In certain cases, your pediatrician will dilate the eyes. This is performed by placing special drops in the eyes. After about forty minutes, the pediatrician can examine the major structures. 
By ABC PEDIATRICS
June 02, 2020
Category: Child Health
Tags: Autism  
Autism Spectrum Disorder (ASD) is a developmental condition that affects how a person views and interacts with the world around them, including other people. In most cases, differences become apparent by the time your child reaches 24 months. Mainly, parents notice behavioral differences and language delays. If you suspect that your child has ASD, schedule an appointment with your local pediatric office. We work with you to figure out what to do next.
 
Signs of ASD 
Every child with ASD is different. Not everyone will have the same symptoms or experiences. With that in mind, here are some summaries on social, communication, and behavioral differences. 
 
Social Differences
  • Your child doesn’t keep or make eye contact
  • They don’t respond to your facial expressions or smiles
  • Does not reciprocate facial expressions or have the appropriate ones
  • Doesn’t respond to parent’s pointing 
  • Has problems making friends
  • Shows a lack of concern for others
Communication Differences
  • Your child hasn’t spoken by 16 months
  • Repeats or parrots what others say
  • Doesn’t feel the need or want to communicate 
  • Starts missing language and social milestones after 15 months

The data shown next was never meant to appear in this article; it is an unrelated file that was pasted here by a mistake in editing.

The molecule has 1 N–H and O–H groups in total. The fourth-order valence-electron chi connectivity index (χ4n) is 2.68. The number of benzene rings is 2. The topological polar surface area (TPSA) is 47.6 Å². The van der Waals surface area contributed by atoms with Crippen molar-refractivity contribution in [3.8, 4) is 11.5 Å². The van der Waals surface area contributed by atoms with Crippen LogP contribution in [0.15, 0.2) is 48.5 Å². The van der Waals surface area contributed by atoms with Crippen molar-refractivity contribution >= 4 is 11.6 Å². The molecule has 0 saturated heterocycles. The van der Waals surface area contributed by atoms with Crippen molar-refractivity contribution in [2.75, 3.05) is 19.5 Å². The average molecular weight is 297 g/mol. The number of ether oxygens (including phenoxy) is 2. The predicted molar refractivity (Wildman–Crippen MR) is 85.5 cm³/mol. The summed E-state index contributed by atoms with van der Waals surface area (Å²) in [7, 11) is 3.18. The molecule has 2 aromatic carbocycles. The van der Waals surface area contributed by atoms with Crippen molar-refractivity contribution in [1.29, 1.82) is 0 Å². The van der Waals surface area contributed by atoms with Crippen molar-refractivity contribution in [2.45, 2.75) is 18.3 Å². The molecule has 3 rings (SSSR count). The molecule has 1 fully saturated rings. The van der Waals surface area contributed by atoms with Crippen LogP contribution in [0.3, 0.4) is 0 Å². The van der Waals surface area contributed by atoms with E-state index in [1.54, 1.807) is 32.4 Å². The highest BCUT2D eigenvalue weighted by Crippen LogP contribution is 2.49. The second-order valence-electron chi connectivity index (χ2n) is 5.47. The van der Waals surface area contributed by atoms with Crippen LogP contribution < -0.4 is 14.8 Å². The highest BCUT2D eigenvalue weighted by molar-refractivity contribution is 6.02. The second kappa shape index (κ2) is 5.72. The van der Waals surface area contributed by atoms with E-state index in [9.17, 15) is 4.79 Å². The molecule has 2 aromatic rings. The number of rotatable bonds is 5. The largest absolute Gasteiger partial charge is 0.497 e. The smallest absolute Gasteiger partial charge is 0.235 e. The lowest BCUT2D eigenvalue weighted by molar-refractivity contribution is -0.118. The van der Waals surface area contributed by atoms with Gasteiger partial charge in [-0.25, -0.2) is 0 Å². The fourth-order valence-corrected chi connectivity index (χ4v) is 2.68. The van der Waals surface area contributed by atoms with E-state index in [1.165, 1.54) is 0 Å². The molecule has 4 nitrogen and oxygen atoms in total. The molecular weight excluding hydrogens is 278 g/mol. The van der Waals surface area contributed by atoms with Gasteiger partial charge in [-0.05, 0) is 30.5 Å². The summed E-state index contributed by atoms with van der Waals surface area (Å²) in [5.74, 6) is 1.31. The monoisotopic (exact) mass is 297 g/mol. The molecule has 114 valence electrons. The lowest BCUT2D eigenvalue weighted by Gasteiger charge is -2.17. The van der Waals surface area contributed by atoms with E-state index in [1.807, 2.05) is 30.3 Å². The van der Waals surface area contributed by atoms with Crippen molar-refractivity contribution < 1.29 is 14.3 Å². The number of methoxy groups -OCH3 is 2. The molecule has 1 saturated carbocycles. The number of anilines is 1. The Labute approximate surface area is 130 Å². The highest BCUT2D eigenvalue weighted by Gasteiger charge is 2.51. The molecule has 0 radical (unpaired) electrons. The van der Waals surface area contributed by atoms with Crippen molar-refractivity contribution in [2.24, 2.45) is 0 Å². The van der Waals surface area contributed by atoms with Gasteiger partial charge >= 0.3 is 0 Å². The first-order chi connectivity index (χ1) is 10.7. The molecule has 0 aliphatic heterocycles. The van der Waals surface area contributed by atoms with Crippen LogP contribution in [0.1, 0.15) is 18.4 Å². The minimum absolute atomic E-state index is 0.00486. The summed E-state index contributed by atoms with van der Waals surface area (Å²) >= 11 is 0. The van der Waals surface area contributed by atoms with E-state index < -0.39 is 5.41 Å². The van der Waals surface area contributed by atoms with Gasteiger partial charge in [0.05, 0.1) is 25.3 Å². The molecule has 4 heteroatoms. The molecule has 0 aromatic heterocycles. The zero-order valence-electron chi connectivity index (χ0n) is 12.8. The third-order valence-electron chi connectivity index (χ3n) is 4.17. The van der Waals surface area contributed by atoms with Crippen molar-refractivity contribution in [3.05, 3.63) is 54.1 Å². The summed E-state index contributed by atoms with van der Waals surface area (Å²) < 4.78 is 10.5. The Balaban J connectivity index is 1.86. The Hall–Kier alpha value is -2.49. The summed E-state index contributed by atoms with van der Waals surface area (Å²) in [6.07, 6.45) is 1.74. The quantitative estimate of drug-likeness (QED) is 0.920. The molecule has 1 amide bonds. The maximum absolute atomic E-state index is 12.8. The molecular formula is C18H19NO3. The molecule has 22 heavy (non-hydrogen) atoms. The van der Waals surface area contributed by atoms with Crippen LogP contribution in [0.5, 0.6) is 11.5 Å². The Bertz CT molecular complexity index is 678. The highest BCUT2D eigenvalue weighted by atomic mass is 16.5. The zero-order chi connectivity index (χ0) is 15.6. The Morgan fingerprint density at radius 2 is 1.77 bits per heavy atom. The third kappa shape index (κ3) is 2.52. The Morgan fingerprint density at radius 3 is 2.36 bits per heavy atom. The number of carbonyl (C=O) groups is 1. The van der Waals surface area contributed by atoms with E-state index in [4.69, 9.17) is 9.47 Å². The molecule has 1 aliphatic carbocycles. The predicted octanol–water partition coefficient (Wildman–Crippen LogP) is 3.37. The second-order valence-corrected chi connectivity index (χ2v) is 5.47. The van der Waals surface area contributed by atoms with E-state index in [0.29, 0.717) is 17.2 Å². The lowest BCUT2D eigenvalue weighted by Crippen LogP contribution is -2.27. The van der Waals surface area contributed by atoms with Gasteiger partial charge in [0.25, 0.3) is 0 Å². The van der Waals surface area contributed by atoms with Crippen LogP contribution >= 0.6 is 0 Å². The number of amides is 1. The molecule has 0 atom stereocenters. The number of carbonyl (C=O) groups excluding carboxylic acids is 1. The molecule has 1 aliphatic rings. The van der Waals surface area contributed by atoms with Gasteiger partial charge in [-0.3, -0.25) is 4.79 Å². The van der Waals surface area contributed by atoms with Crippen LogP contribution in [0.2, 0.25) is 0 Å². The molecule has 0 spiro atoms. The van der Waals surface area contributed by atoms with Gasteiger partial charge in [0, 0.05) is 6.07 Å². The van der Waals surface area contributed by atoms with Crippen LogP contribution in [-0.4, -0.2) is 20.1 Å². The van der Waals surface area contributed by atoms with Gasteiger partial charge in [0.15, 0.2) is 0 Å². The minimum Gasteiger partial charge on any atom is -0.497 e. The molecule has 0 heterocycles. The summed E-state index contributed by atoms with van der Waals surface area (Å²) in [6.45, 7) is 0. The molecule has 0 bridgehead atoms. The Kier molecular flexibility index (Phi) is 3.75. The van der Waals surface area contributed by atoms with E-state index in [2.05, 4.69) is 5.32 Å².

• Doesn’t pretend play but does have a good memory for numbers, songs, and letters
Behavioral Differences
  • Has an affinity for routines and schedules and does not like altering them
  • Likes to twirl their fingers, sway, rock, or spin
  • Has strange activities that they enjoy doing repeatedly
  • They are sensitive to sounds, lights, touch, textures, and smells
  • They are more interested in the parts of a toy instead of the whole thing
Common Examples
Don’t feel overwhelmed by the information listed above. As mentioned, a child can have a mixture of any of these behaviors. There are a few other common examples that your pediatrician sees. These give you insight into how a neurotypical child reacts in certain situations versus a child with ASD.  
 
By the age of 12 months, your child should turn their head when they hear their name. A child with ASD won’t respond even if their name is called multiple times.
 
By 18 months, a child with speech delays finds accommodations through gestures, facial expressions, or pointing. Children with ASD find no reason to compensate for speech.